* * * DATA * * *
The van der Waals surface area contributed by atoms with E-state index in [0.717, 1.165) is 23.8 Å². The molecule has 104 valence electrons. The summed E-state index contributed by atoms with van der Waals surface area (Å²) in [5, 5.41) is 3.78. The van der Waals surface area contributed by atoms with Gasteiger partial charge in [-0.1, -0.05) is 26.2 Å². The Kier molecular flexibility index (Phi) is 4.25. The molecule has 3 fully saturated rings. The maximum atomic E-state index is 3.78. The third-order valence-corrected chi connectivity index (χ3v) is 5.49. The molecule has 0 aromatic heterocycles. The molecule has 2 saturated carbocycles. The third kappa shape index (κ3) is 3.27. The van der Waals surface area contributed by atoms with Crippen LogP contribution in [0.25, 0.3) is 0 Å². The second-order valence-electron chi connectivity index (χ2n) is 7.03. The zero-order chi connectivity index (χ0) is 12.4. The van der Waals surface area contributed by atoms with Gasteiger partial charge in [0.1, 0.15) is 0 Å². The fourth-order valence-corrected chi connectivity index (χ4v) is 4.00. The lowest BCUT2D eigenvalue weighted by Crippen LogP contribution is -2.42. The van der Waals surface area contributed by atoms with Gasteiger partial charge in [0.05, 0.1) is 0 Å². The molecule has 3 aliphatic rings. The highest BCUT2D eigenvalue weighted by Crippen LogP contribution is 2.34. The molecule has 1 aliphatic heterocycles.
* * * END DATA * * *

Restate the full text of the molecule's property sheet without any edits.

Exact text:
The van der Waals surface area contributed by atoms with E-state index in [0.717, 1.165) is 23.8 Å². The molecule has 104 valence electrons. The summed E-state index contributed by atoms with van der Waals surface area (Å²) in [5, 5.41) is 3.78. The van der Waals surface area contributed by atoms with Gasteiger partial charge in [-0.1, -0.05) is 26.2 Å². The Kier molecular flexibility index (Phi) is 4.25. The molecule has 3 fully saturated rings. The maximum atomic E-state index is 3.78. The third-order valence-corrected chi connectivity index (χ3v) is 5.49. The molecule has 0 aromatic heterocycles. The molecule has 2 saturated carbocycles. The third kappa shape index (κ3) is 3.27. The van der Waals surface area contributed by atoms with Crippen LogP contribution in [0.25, 0.3) is 0 Å². The second-order valence-electron chi connectivity index (χ2n) is 7.03. The zero-order chi connectivity index (χ0) is 12.4. The van der Waals surface area contributed by atoms with Gasteiger partial charge in [0.1, 0.15) is 0 Å². The fourth-order valence-corrected chi connectivity index (χ4v) is 4.00. The lowest BCUT2D eigenvalue weighted by Crippen LogP contribution is -2.42. The van der Waals surface area contributed by atoms with Gasteiger partial charge in [0.05, 0.1) is 0 Å². The molecule has 3 aliphatic rings. The highest BCUT2D eigenvalue weighted by Crippen LogP contribution is 2.34. The molecule has 1 aliphatic heterocycles.